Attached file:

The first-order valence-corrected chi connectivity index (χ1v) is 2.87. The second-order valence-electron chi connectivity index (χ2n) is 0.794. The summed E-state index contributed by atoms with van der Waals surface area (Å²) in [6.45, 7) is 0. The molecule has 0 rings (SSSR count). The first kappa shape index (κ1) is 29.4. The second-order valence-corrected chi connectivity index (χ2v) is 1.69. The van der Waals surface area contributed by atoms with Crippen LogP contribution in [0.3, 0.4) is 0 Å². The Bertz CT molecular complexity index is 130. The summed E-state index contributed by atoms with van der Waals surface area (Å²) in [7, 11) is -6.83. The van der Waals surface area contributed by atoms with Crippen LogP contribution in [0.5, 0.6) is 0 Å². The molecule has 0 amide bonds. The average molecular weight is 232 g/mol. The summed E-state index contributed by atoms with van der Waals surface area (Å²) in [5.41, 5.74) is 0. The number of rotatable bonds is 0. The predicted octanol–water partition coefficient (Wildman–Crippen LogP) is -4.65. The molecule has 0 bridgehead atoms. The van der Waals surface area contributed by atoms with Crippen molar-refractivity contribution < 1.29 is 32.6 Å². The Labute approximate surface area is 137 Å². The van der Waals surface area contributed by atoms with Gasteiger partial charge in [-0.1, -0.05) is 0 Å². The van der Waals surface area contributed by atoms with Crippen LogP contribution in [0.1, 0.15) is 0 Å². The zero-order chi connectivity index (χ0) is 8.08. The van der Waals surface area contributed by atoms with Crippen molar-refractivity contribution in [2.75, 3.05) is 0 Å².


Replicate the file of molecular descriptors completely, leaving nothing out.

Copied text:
The first-order valence-corrected chi connectivity index (χ1v) is 2.87. The second-order valence-electron chi connectivity index (χ2n) is 0.794. The summed E-state index contributed by atoms with van der Waals surface area (Å²) in [6.45, 7) is 0. The molecule has 0 rings (SSSR count). The first kappa shape index (κ1) is 29.4. The second-order valence-corrected chi connectivity index (χ2v) is 1.69. The van der Waals surface area contributed by atoms with Crippen LogP contribution in [0.3, 0.4) is 0 Å². The Bertz CT molecular complexity index is 130. The summed E-state index contributed by atoms with van der Waals surface area (Å²) in [7, 11) is -6.83. The van der Waals surface area contributed by atoms with Crippen LogP contribution in [0.5, 0.6) is 0 Å². The molecule has 0 amide bonds. The average molecular weight is 232 g/mol. The summed E-state index contributed by atoms with van der Waals surface area (Å²) in [5.41, 5.74) is 0. The number of rotatable bonds is 0. The predicted octanol–water partition coefficient (Wildman–Crippen LogP) is -4.65. The molecule has 0 bridgehead atoms. The van der Waals surface area contributed by atoms with Crippen molar-refractivity contribution < 1.29 is 32.6 Å². The Labute approximate surface area is 137 Å². The van der Waals surface area contributed by atoms with Gasteiger partial charge in [-0.1, -0.05) is 0 Å². The van der Waals surface area contributed by atoms with Crippen LogP contribution in [0.1, 0.15) is 0 Å². The zero-order chi connectivity index (χ0) is 8.08. The van der Waals surface area contributed by atoms with Crippen molar-refractivity contribution in [2.75, 3.05) is 0 Å².